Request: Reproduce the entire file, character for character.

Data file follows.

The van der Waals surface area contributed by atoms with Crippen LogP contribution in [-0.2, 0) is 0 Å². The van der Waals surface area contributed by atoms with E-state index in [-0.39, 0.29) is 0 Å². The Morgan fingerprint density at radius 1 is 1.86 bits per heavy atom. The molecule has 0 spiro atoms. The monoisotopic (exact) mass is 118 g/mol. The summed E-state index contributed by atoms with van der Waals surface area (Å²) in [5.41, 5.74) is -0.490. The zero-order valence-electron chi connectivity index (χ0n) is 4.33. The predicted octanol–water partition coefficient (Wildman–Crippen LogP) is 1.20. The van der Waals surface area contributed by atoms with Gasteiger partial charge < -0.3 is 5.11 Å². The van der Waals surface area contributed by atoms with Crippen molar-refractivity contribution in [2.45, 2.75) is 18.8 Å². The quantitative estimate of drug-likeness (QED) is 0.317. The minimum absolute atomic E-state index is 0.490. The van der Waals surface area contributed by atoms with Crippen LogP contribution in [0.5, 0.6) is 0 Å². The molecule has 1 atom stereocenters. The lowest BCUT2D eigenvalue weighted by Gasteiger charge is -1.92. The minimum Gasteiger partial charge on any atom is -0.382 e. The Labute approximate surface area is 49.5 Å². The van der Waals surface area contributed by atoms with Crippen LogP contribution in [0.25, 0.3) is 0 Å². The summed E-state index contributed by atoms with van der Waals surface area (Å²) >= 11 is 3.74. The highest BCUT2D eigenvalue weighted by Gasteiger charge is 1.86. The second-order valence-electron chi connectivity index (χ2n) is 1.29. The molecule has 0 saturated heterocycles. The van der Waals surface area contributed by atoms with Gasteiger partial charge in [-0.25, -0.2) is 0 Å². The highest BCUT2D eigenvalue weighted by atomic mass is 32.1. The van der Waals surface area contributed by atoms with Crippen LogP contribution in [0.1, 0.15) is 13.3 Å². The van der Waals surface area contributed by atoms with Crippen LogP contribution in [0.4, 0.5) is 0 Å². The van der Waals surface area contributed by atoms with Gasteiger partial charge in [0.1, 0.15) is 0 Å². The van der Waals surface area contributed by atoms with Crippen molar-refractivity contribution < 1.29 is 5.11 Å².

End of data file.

The van der Waals surface area contributed by atoms with Crippen LogP contribution in [-0.2, 0) is 0 Å². The van der Waals surface area contributed by atoms with E-state index in [-0.39, 0.29) is 0 Å². The Morgan fingerprint density at radius 1 is 1.86 bits per heavy atom. The molecule has 0 spiro atoms. The monoisotopic (exact) mass is 118 g/mol. The summed E-state index contributed by atoms with van der Waals surface area (Å²) in [5.41, 5.74) is -0.490. The zero-order valence-electron chi connectivity index (χ0n) is 4.33. The predicted octanol–water partition coefficient (Wildman–Crippen LogP) is 1.20. The van der Waals surface area contributed by atoms with Gasteiger partial charge < -0.3 is 5.11 Å². The van der Waals surface area contributed by atoms with Crippen molar-refractivity contribution in [2.45, 2.75) is 18.8 Å². The quantitative estimate of drug-likeness (QED) is 0.317. The minimum absolute atomic E-state index is 0.490. The van der Waals surface area contributed by atoms with Crippen LogP contribution in [0.5, 0.6) is 0 Å². The molecule has 1 atom stereocenters. The lowest BCUT2D eigenvalue weighted by Gasteiger charge is -1.92. The minimum Gasteiger partial charge on any atom is -0.382 e. The Labute approximate surface area is 49.5 Å². The van der Waals surface area contributed by atoms with Crippen LogP contribution in [0.25, 0.3) is 0 Å². The summed E-state index contributed by atoms with van der Waals surface area (Å²) >= 11 is 3.74. The highest BCUT2D eigenvalue weighted by Gasteiger charge is 1.86. The second-order valence-electron chi connectivity index (χ2n) is 1.29. The molecule has 0 saturated heterocycles. The van der Waals surface area contributed by atoms with Gasteiger partial charge in [-0.25, -0.2) is 0 Å². The highest BCUT2D eigenvalue weighted by atomic mass is 32.1. The van der Waals surface area contributed by atoms with Crippen LogP contribution in [0.1, 0.15) is 13.3 Å². The van der Waals surface area contributed by atoms with Crippen LogP contribution in [0.4, 0.5) is 0 Å². The van der Waals surface area contributed by atoms with Gasteiger partial charge in [0.1, 0.15) is 0 Å². The van der Waals surface area contributed by atoms with Crippen molar-refractivity contribution < 1.29 is 5.11 Å².